Mall didn't discriminate, Justices rule

By Steve Korris | Nov 18, 2009

CHARLESTON – Charleston Town Center guards did not discriminate against two African-American teens, the West Virginia Supreme Court of Appeals says.

The Justices on Nov. 17 reversed the state Human Rights Commission, which awarded $5,000 each to Kevin Streets and Steven Bumpus for humiliation, distress and loss of dignity.

"The appellees cannot seriously dispute that they were in violation of the code of conduct on the date of the incidents in question," their unsigned opinion declared.

The Justices blistered the commission's administrative law judge, Robert Wilson, for "hostility and sarcasm toward the Town Center and its agents."

Wilson wrote last year that guards "systematically harassed complainants the entire night," and he prescribed training for guards in racial profiling.

Unlike Wilson, the Justices found ample evidence that guards acted properly.

"Town Center presented evidence showing that the appellees' behavior violated the Town Center's code of conduct," they wrote. "It is undisputed that the appellees were in a group of seven or eight individuals, at least several of whom were not paying customers of the food court.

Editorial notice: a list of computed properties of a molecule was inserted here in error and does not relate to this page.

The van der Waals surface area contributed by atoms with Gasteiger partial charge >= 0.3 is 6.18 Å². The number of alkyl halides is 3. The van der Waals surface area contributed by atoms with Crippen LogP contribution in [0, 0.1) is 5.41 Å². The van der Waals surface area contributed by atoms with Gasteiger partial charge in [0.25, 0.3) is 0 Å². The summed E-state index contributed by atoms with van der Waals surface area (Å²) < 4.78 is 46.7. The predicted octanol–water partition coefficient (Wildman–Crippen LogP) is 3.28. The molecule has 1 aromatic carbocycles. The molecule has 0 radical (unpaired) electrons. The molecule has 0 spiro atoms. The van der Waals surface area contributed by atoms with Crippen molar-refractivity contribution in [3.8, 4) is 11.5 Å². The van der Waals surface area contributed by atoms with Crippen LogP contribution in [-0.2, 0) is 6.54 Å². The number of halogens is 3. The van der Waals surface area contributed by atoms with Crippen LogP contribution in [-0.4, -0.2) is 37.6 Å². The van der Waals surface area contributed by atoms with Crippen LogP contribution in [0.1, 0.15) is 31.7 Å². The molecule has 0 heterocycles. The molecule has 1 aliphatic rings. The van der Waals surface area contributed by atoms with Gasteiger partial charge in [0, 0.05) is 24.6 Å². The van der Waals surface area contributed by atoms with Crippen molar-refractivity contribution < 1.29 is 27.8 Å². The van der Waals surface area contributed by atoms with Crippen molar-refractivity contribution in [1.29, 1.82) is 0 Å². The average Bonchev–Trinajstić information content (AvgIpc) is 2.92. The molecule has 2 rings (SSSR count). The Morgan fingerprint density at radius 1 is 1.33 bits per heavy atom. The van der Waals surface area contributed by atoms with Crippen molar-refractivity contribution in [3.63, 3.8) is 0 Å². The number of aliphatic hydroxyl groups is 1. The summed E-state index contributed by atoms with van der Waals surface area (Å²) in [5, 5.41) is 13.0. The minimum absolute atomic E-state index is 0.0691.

"It is also undisputed that the group refused to leave the food court instructed to do so.

"Town Center presented evidence that the appellees were directed to leave the Town Center because they were being loud and the mall was closing."

Although Wilson found that guards lacked any basis to tell Streets and Bumpus they couldn't window shop and had to keep moving, the Justices disagreed.

They quoted the code of conduct that, "Customers must keep moving in an orderly fashion through the premises and not block walkways or store entrances."

"Mall security has the discretion to enforce the code of conduct in accord with Mall conditions," the justices wrote.

They rejected Wilson's finding that as Streets and Bumpus left, guards improperly acted on a belief that they belonged to a bigger group causing trouble outside.

"The fact that the security guards believed this in part because the appellees were of the same race as the members of the larger group is not evidence of racial animus against the appellees," they wrote.

The presumption that Streets and Bumpus belonged to the group "is not unreasonable under the circumstances," they wrote.

They saw little value in testimony from Charleston police officers Robert Brown and Raymond Coleman about treatment of African-Americans at Town Center.

They wrote that "general recollection of two police officers over a relatively long period of time absent supporting documentation and additional evidence of the total number of police evictions made at the Town Center over the same time period of time does not permit a meaningful comparison of Mall security's treatment of African-American versus its treatment of persons of other races."

Deputy Attorney General Paul Sheridan represented the Human Rights Commission.

Kevin Levine, Constance Weber and Anne Haight, all of Kay, Casto and Chaney in Charleston, represented Town Center.

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